Bahamas May Term
This is a four-credit science course taught for two weeks on campus, with an additional week of full time instruction on Eleuthera Island in The Bahamas.
Island Life: Biology, Geology, and Sustainability on Eleuthera Island, The Bahamas, focuses on a small island as a test case for understanding natural resource availability and use, especially concentrating on the geological and biological processes that formed and continue to shape the island. It also emphasizes the topic of sustainability, whether on islands or on continents, by comparing a variety of past and present cultures and by letting students live and work in a community that is striving to be sustainable.
This course is designed for students who want to learn about sustainability and the natural systems that underpin it. It is appropriate for students seeking to fulfill their laboratory natural science requirement and/or seeking the international Global Learning flag.
Tentative dates are May 4–23, 2020, for class meetings on campus. The focus of these meetings will be to learn background on biology, geology and sustainability.
The field trip to Eleuthera Island is tentatively scheduled for May 15–23, 2020.
We will examine fish and invertebrates at ocean reefs, mangroves, inland ponds and a cenote. We will explore island vegetation in a variety of natural communities and a native plant preserve. We will examine the geology of limestone formation by snorkeling and taking boat trips to look at modern marine environments where limestone forms, and exploring caves, eroding shorelines and rock outcrops to interpret ancient environments. We will live in a community at the Island School that is literally built around ideas of sustainability, and immerse ourselves in the issues of food, water, energy and waste that confront people living in The Bahamas. We will also do dishes.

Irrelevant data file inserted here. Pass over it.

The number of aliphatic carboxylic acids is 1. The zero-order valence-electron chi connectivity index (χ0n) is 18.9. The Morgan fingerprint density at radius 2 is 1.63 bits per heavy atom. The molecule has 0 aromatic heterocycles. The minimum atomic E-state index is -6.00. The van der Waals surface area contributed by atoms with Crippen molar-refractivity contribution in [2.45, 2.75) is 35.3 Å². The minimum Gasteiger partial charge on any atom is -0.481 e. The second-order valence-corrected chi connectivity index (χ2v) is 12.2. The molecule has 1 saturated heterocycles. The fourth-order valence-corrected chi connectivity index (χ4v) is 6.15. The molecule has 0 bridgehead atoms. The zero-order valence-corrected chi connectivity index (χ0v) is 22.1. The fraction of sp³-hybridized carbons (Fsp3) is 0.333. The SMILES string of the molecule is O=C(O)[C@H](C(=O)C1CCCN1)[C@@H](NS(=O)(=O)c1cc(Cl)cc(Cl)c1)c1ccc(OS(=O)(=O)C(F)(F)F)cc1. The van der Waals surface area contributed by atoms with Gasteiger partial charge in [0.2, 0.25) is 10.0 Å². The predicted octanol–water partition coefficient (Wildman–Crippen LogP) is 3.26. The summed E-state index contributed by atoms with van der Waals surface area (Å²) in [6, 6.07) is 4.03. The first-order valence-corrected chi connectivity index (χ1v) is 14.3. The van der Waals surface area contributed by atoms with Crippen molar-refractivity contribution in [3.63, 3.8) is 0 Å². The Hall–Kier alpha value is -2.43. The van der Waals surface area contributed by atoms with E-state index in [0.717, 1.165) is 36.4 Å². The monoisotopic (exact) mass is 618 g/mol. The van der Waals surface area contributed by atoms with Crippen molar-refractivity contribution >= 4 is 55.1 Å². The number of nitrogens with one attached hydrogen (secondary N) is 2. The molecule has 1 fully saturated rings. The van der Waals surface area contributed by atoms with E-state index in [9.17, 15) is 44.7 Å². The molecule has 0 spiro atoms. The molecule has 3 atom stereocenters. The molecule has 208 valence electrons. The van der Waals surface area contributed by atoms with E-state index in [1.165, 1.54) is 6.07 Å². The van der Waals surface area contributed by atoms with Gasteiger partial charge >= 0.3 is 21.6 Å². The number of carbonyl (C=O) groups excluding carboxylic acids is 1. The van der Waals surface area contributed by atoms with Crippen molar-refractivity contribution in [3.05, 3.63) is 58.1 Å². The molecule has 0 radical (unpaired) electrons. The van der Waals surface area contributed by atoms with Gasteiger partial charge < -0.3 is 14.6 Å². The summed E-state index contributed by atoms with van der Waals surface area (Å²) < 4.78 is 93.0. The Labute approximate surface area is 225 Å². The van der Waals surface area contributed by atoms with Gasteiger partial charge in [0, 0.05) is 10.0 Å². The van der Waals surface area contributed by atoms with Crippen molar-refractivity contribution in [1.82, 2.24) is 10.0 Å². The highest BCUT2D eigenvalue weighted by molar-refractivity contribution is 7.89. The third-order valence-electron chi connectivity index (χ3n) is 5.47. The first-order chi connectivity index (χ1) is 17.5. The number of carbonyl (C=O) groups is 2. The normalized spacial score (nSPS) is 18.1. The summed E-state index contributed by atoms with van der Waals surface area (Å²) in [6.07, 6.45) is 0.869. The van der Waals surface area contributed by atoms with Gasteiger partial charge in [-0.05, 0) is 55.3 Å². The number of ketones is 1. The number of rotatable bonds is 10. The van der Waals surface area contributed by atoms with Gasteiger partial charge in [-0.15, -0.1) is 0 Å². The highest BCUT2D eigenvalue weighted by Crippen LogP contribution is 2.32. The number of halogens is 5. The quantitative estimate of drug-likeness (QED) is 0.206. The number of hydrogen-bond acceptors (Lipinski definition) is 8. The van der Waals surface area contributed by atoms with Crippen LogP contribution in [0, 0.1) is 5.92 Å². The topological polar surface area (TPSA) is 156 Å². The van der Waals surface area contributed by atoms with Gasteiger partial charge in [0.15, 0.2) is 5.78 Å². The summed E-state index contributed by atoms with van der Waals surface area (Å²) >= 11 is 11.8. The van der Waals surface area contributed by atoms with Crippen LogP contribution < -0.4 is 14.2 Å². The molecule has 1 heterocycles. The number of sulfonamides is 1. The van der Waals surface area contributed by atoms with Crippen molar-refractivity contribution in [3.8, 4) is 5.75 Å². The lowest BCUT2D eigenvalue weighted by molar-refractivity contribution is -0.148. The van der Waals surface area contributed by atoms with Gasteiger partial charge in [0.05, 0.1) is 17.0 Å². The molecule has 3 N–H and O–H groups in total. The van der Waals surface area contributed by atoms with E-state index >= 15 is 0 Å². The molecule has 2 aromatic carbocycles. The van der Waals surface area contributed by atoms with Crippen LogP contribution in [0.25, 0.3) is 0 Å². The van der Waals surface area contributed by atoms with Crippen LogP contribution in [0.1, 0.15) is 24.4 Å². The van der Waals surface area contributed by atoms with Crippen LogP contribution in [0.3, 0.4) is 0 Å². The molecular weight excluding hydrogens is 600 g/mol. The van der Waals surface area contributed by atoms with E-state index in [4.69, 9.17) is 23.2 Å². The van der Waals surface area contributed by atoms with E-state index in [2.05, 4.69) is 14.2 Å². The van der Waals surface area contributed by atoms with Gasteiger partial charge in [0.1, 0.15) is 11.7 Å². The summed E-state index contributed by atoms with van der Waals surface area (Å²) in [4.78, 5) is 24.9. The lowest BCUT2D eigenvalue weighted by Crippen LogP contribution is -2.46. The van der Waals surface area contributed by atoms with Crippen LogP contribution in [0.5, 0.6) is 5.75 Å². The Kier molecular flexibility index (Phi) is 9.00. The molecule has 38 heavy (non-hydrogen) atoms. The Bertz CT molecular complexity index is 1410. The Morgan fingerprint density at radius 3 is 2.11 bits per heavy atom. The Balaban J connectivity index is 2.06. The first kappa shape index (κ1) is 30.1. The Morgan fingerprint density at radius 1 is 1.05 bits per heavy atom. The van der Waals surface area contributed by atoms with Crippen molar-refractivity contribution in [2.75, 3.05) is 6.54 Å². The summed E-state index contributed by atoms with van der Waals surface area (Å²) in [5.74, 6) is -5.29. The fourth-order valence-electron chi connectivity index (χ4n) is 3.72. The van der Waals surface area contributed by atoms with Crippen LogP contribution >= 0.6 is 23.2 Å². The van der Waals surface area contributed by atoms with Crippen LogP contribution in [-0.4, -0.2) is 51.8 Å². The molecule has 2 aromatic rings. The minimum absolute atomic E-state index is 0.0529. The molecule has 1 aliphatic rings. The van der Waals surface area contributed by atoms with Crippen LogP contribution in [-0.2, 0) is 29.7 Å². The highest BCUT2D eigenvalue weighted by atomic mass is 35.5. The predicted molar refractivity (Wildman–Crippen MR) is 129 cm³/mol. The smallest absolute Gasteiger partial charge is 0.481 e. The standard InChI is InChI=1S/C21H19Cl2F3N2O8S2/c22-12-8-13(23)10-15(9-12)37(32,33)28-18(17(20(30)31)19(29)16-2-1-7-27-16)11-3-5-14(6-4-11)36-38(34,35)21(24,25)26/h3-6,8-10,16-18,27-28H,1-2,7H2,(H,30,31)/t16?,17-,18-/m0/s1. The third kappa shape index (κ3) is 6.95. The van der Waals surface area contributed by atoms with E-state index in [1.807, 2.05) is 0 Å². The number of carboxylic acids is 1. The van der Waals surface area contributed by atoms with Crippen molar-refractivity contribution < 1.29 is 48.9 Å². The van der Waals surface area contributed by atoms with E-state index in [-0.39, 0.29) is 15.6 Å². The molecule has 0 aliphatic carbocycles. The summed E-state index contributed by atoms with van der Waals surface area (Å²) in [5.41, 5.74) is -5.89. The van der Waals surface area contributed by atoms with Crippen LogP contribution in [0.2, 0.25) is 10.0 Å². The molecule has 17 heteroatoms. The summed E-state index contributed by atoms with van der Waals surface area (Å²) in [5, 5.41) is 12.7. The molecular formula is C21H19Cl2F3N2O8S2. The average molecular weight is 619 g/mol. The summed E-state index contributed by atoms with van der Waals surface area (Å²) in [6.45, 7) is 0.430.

In addition to tuition, the course currently has an anticipated fee of $2,475 (subject to change with airfares). This covers airfare, room, board and transportation on the island, as well as international insurance. Students will also need to provide their own snorkel, fins, mask and bouyancy compensation vest (estimated cost $100), as well as a full passport booklet (an ID-card style passport will not work).
For our field trip we will stay at the Island School, at the south end of Eleuthera Island.
The wind generator, bicycle shop, permaculture landscaping, green roof and biodiesel vehicles are examples of how sustainability permeates the Island School, where Hope College students will learn about island geology, biology and sustainable energy, water, food and waste systems
Brian Bodenbender is a professor of geology at Hope College, where he has been teaching for more than 20 years. He has taught nine field courses in the Bahamas. His research has focused on crinoids (sea lilies) and other marine fossils, dinosaurs and using digital photos to measure and create 3D models of fossils, sand dunes and outcrops.
We will be 6–8 hours from decent medical care. This course involves physically strenuous activities in a remote, subtropical location. There is therefore an elevated risk of personal injury, and even minor injuries may have more serious consequences than might be expected in the United States. By maintaining your enrollment you acknowledge and accept risks including illness; heat stroke; lightning; debilitatingly severe sunburn; infection (to be taken very seriously); drowning; insect, marine invertebrate and marine vertebrate bites and stings; poisonwood and manchineel reactions; marine invertebrate and plant punctures; and lacerations, sprains and fractures that may not receive full medical attention for up to one week. Let’s be careful out there.
A. Paul Schaap Science Center35 East 12th StreetRoom 2107Holland, MI 49423